Sunday, April 12, 2009

Why is the Resurrection Important?

Sinclair Ferguson:

In Paul’s exposition of the gospel, the categories used to describe the application of redemption to the believer are the categories which explicate the meaning of Christ’s resurrection. In other words, the application of redemption to us is rooted in the application of redemption to Christ.

Jesus’ resurrection is viewed as his justification (1 Tim 3:15). In it he was vindicated or justified by the Spirit. Having been made sin in his death, in his resurrection he was declared as our representative to be (what he in fact always was personally) righteous. He did not ‘see decay’ because he was God’s Holy One (Acts 2:27). Dying in our place as the condemned one, he was raised as the justified one.

Paul also implies that the resurrection can be seen as Jesus’ adoption. As to his human nature, Jesus ‘was a descendent of David’ but ‘through the Spirit of holiness’ he ‘was declared with power to be the Son of God, by his resurrection from the dead’ (Rom 1:4). . . . His resurrection thus constitutes him messianic Son of God with power . . .

The resurrection may also be viewed as the sanctification of Christ. That which is fundamental to our sanctification is found first in Christ himself: he died to sin once for all, and was raised to newness of life in which he lives for ever to God (Rom 6:9-10). . . . In his death Christ came under the dominion of sin; in his resurrection he was delivered from that dominion. this deliverance is the foundation of sanctification, whether in us or in Christ. Hence we may properly speak about Christ’s resurrection in the power of the Spirit as nothing less than his sanctification by the Spirit.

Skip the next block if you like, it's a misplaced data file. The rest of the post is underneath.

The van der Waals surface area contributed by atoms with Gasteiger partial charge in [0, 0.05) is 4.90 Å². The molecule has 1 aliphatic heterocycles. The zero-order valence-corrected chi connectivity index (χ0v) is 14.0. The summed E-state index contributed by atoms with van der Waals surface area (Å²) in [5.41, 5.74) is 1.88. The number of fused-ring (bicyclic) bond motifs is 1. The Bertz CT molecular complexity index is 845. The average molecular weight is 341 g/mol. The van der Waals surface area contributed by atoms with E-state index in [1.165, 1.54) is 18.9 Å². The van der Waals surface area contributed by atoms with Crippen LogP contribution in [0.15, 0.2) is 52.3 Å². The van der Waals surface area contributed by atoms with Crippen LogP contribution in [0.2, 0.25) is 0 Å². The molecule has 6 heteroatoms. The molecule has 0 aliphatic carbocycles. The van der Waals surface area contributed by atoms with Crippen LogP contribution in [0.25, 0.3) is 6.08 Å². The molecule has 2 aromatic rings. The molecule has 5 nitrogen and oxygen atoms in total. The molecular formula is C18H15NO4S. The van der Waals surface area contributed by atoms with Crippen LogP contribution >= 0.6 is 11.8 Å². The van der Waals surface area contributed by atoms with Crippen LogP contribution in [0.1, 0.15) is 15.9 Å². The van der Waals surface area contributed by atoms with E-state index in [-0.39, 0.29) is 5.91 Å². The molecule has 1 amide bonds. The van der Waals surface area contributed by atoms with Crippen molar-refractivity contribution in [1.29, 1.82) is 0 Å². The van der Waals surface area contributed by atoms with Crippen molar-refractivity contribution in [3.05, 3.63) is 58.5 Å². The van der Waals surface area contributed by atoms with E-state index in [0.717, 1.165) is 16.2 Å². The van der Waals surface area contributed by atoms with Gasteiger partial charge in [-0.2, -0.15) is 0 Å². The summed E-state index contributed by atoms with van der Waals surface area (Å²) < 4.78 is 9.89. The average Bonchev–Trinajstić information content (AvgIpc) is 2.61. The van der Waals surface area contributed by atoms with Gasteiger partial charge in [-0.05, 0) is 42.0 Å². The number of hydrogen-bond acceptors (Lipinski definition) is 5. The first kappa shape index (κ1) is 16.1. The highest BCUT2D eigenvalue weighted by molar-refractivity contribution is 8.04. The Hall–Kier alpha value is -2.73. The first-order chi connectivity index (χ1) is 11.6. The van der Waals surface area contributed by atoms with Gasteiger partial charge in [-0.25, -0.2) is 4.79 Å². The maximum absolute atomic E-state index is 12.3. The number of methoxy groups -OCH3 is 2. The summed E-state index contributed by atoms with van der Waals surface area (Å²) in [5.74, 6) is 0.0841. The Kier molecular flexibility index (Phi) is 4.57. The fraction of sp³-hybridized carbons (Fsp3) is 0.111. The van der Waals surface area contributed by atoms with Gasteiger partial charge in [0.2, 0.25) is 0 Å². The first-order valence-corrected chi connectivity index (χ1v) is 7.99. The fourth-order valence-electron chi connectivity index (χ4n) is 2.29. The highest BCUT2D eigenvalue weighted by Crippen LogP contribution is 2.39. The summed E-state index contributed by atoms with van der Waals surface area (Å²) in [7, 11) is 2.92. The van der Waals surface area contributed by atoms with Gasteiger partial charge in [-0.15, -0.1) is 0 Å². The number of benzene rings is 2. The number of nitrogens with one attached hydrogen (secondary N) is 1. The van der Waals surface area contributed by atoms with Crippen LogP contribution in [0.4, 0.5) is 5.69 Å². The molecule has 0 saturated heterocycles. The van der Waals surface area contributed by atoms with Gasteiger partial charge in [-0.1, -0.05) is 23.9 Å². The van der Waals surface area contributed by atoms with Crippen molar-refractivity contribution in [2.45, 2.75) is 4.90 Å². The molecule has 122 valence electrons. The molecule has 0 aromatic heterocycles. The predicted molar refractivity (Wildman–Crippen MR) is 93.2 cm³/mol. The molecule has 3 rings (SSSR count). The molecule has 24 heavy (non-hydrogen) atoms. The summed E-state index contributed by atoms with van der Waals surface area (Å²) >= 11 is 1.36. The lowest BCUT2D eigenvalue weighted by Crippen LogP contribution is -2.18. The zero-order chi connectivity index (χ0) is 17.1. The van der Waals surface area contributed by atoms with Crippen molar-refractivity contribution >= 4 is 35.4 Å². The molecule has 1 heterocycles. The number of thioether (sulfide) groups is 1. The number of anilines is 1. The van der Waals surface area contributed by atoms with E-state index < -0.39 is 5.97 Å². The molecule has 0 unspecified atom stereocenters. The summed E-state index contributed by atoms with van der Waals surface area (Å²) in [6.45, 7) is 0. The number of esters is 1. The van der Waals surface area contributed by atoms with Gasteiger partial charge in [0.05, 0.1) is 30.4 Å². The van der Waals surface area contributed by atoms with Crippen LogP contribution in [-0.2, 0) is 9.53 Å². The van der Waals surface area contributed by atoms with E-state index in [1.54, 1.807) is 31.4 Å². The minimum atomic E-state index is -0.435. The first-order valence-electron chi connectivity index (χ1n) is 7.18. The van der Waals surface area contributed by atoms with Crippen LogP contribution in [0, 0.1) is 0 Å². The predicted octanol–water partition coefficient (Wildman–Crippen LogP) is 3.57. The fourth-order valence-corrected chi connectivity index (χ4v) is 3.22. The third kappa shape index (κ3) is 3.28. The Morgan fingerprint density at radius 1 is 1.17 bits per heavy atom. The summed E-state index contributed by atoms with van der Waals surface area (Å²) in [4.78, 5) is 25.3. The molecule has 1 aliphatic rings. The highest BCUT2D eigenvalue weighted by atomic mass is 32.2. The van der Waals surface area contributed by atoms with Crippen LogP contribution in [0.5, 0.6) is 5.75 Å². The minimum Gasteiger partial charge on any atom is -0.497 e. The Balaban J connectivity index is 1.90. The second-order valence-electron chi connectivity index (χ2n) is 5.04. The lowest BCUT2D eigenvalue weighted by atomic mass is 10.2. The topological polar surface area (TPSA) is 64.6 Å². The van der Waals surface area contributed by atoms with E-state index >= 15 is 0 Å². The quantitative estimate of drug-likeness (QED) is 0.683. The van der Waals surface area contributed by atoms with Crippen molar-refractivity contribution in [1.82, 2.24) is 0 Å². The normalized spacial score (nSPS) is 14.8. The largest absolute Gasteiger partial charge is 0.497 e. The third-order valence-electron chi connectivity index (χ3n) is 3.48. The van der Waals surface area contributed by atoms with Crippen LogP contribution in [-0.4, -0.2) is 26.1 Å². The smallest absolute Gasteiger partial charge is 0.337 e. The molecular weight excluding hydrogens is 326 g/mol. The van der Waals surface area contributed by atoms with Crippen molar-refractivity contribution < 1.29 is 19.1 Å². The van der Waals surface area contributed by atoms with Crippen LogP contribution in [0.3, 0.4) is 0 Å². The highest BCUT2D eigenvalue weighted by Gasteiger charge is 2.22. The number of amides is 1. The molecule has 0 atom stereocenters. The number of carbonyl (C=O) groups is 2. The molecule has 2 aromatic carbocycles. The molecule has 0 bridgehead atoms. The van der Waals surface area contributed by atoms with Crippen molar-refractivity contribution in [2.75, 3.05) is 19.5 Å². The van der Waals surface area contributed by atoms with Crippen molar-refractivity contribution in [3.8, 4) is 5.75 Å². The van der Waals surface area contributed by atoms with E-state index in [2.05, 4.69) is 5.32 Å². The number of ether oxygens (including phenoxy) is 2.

Furthermore, the resurrection constituted Christ’s glorification. As the ‘firstfruits of those who have fallen asleep’ (1 Cor 15:20), he was the first whose body was ‘sown . . . perishable, . . . raised imperishable; . . . sown in dishonour . . . raised in glory; sown in weakness . . . raised in power; . . . sown a natural body . . . raised a spiritual body’ (1 Cor 15:42-44). By the Spirit’s power his bodily existence was transformed into one of glory (cf. Phil. 3:21).

To be ‘in Christ’ means to share in all that Christ has accomplished. More specifically this means that those who are united to the risen Christ share in his justification, adoption, sanctification, and glorification.

Sinclair Ferguson, The Holy Spirit (Downers Grove, IL: Intervarsity Press, 1996), 104-106.

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